“There are only two types of speakers in the world. 1. The nervous and 2. The liars.”
Point 1: Having stage fright is OK!
In the past year or so, I have gone up on stage to speak in front of people close to a dozen times. Some in front of small, 50 people audience at a small company event, others with over 500 at a formal gala dinner. I cannot call myself a seasoned speaker yet, but I have had a lot more microphone time than most people. And although with each presentation I have accumulated experience and built my confidence, I am still afflicted with the same nerves each new time as I am about to go up onstage.
Before I went up on stage in front of a couple hundred people at my last pitch event, my co-workers gave me the thumbs up and said “Rui, you got this.” I immediately replied to them, “I am actually really nervous. It’s like my first time doing public speaking all over again!” My heart was racing, and my palms were sweaty. But here’s the thing: being nervous can be a good thing. How? Well, I was nervous not because I thought the audience was going to glare at me and eat me alive or other irrational fears, but because I held my presentation as an important mission, and wanted to make sure I could get my message across. As soon as I dragged my butterfly-filled gut onto stage, and greeted my audience “good evening,” I was ready to go.
“90% of how well the talk will go is determined before the speaker steps on the platform.”
– Somers White
Point 2: Put more efforts into preparation off-stage!
Now let us go back in time a little bit. The first step in giving a great presentation is of course preparation. As a general rule, take one hour of preparation for each minute of presentation time. As is with writing a paper, start with an outline of your points. Make sure to include all the information that you will need to pass down to your audience. When organized into your script or slideshow, it should flow and transition effortlessly.
When speaking to an audience, you should never rely too heavily on written notes, but nor should you try to simply wing it. Both will end in disaster. Have a stack of postcards in your pocket – one for every five minutes you will be speaking – and shape your speech, highlighting the big emotional moments and your favourite cheap jokes. If you’re using a laptop to show a slideshow presentation on screen, you can have virtual postcards on your laptop screen as an alternative, so you don’t need to fuss over cards. No audience wants you to do badly. They all want to learn something new, they all want to be moved, and they all want to be entertained.
Now that you have all your speech prepped, practice actually speaking it! You will be most likely be on a timer, and you cannot be sure about the timing of your presentation until you actually try dictating it with a stopwatch. If you have the chance, have a colleague or friend listen to you as you speak. Keep in mind that most people talk faster when nervous on stage, so plan accordingly.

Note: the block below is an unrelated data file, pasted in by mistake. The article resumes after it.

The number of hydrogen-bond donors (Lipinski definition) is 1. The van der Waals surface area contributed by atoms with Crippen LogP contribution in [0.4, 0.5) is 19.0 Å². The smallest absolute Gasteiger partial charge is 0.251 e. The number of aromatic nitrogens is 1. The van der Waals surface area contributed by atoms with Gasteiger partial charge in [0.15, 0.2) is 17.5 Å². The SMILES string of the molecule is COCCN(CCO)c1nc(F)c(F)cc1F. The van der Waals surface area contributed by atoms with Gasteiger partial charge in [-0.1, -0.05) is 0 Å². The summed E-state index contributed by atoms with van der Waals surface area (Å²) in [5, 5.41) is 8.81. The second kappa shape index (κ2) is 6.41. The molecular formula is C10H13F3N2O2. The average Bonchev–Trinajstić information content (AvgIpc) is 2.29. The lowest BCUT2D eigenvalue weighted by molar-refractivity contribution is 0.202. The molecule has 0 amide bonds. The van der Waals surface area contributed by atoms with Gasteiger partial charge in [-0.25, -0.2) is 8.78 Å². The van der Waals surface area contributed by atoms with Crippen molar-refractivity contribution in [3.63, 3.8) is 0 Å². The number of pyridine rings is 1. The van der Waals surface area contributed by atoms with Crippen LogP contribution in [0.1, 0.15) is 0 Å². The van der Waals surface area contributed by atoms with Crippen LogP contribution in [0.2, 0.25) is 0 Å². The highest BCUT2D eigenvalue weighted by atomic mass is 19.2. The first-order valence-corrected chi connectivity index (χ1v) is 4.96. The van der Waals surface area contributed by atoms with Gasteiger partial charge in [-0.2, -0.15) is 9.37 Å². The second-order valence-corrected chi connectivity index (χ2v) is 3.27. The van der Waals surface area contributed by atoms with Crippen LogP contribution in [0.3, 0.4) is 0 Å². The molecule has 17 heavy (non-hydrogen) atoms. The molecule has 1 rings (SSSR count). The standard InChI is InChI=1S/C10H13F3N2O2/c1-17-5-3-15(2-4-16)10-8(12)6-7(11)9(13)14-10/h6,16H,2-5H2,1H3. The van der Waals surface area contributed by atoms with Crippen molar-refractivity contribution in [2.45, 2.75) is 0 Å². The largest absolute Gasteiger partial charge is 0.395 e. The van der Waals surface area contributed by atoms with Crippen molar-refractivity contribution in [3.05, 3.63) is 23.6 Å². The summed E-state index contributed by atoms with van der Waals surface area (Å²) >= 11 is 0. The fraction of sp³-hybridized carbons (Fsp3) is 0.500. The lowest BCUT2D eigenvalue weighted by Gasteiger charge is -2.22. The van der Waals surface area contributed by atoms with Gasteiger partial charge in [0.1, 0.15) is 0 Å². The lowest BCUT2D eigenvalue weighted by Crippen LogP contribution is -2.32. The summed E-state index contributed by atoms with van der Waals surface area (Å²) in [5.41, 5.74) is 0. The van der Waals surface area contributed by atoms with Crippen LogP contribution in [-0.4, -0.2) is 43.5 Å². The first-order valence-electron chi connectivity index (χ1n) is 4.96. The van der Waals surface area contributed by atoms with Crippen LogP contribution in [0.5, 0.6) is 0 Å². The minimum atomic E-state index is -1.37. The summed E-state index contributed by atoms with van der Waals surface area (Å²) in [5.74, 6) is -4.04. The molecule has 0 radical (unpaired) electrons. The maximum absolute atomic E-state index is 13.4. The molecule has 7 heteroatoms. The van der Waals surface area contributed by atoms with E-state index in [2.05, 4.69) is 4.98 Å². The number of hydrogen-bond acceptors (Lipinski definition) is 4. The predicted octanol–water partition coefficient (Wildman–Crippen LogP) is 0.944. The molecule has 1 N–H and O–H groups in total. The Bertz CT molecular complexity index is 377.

“Proper Planning and Preparation Prevents Poor Performance”
― Stephen Keague, The Little Red Handbook of Public Speaking and Presenting
Here are the other 5 tips in bullet points:
Point 3: Know the audience
Greet some of the audience members as they arrive. It’s easier to speak to a group of friends than to strangers, and this makes it much easier to engage with your audience, especially if you need to improvise part of your presentation.
Point 4: Relax
Begin by addressing the audience. It buys you time and calms your nerves. Pause, smile and count to three before saying anything. “One Mississippi, two Mississippi, three Mississippi.” Deep breath. Pause. Begin. Transform nervous energy into enthusiasm.
Point 5: Pay attention to body language
Stand up straight, take deep breaths, look people in the eye, and smile. Prevent leaning on one leg by walking around and using gestures to engage the audience. This movement and energy will also come through in your voice, making it more active and passionate.
Point 6: Watch recordings of yourself
Whenever possible, record your presentations and speeches. You can improve your speaking skills dramatically by watching yourself later, and then working on improving in areas that didn’t go well. You will be surprised by the things you can pick up by simply watching yourself!
Point 7: Gain experience
Mainly, your speech should represent you — as an authority and as a person. Experience builds confidence, which is the key to effective speaking. Seek more opportunities to get onstage, and push yourself to get better and better.
Becoming a good public speaker can enhance your reputation, boost your self-confidence, and open up countless opportunities. I bid you to master these points to improve your business pitch/demo, emceeing, or even a toast at your best friend’s wedding.
Rock the stage!